Friday, August 5, 2011
Similar to our arrangement in Australia, the US Embassy provides fully furnished housing for all of the US Government employees assigned to support the Bangkok mission. Basically, there are two choices... an apartment downtown or a single family home located in a residential community about 10 miles northwest of the Embassy.
As Kevin and I discovered during our visit in January, Bangkok is not a pedestrian-friendly city like New York or Washington or even Paris or London. The sidewalks are in terrible condition (uneven and broken) and street vendors often set up their stalls on the sidewalks so there is very little room (if any) for pedestrians. Many times, you need to step off the sidewalk and on to the street to pass around the vendors. There seem to be no traffic laws (or at least no enforcement of traffic laws). Pedestrians certainly do not have the right of way. In fact, when the traffic gets bad, the moto-taxis, tuk tuks and bicyclists have no problem with using the sidewalk as "their" lane. It is very difficult to navigate the city on foot and I was especially concerned about getting the kids to school & to their activities and walking the dogs (which would be absolutely necessary if we were living in an apartment). Bangkok also has very little green space. There is one public park downtown (Lumphini Park) and Kevin and I ran there several times in January. It is horribly crowded and is not the kind of park where the kids could go to meet up with their friends and play basketball or hang out. In addition, the park does not allow dogs so I would not be able to walk Sonder and Simpson there. Also, "soi" (street) dogs are EVERYWHERE in Bangkok. They don't seem to bother humans but most carry rabies and we heard several stories about them terrorizing domestic dogs. The apartments we saw were lovely and quite spacious and I am sure if we were moving to any other city, we could certainly make city living work for us... but it just wasn't feasible for us to do so in Bangkok.
With city living ruled out, we decided to live in a community designed specifically for ex-pats called Nichada Thani. A gated community, Nichada is located 10 miles northwest of the Embassy and has about 800 homes - single family homes, condominiums, and luxury estates. There are 40 "neighborhoods" within Nichada and everything is centered around a huge lake and a village center (Starbucks, grocery store, drycleaners, and spa/salon). There is a large community pool, tennis courts, basketball courts, and a gym. It reminds me so much of Lake Ann in Reston. The International School of Bangkok (http://www.isb.ac.th/) is also located within the gates of Nichada and this is where Caitlynne and Christopher will attend school. Everyone uses golf carts to travel around Nichada and outside the gates to the mall, shops, restaurants, gas stations, etc. Nichada is very accurately referred to as the "bubble". The area surrounding Nichada is very poor and dirty. Most people live in very crudely constructed shacks and some homes are no more than tarps draped over a wood frame. Dogs, chickens and livestock share the streets with cars, motorcycles, golf carts and pedestrians. However, entering through the gates into Nichada is like entering Disney. Everything is perfectly landscaped and the trees, bushes and flowers are bright green & flowering. It is incredibly clean and well maintained, quite a contrast to what is immediately outside the gate.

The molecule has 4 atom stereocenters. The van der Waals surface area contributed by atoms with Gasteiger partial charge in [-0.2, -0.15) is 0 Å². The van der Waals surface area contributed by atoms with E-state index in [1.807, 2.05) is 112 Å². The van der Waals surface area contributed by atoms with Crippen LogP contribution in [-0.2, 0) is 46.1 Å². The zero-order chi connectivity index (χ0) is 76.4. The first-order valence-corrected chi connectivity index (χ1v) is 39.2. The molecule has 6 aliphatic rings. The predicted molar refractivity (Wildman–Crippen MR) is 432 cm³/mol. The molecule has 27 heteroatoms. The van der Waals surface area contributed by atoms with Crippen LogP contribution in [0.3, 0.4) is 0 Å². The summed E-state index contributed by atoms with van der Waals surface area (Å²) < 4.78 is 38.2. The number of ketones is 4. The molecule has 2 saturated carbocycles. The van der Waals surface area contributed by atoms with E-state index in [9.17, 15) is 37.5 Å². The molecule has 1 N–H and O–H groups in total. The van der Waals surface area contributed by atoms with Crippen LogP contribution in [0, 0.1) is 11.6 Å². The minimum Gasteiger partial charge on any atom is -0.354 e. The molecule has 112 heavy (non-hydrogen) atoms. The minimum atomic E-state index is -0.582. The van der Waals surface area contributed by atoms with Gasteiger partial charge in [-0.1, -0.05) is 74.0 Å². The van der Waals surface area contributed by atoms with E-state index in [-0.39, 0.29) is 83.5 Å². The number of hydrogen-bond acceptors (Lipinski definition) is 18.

Our home is in a brand new neighborhood called Premier Place 2. It has its own separate pool and clubhouse right up the street from our home. When we first arrived, there were only two other families here (out of a total of 20 homes) so it was very quiet. The Embassy plans to have 15 new families moved in here by the end of August so we will see a lot more activity. The house is brand new and has 4 bedrooms, 5 baths and a study. The kitchen is large and there is a dining room, family room and formal living room. It is nice to have a second floor again. For some reason, it makes the house seem more spacious and the rooms more private. There are hardwood floors throughout except for the kitchen floor which is ceramic tile. The yard is beautifully landscaped and big enough for the dogs to have some room to run around but I will still need to walk them every day.
The Government provided furniture is much nicer than what we had in Australia and everything is newly upholstered. I can definitely work the colours and furniture styles in with my decorating when our household goods arrive. The Embassy provides a "Welcome Kit" (or "Survival Kit" as it is also called) to each arriving family. The Kit contains very basic items (bed lines, towels, plates, glasses, flatware, some pots and pans and a few small appliances) to help you get along until your shipment of household goods arrives. Fortunately, Tim, our sponsor, arranged to have our Welcome Kit unpacked & everything put away and the beds made before we arrived. He was also kind enough to purchase some basic food supplies - bread, cereal, milk, coffee, and eggs so we would be able to make breakfast the next morning.
It began to rain just as we pulled up to the house, so we unloaded the vans and let the dogs run around. Caitlynne and Christopher selected their bedrooms and explored the house. By the time we all got settled and in bed, it was almost 1:30 am!
Next Up... Photos... Finally!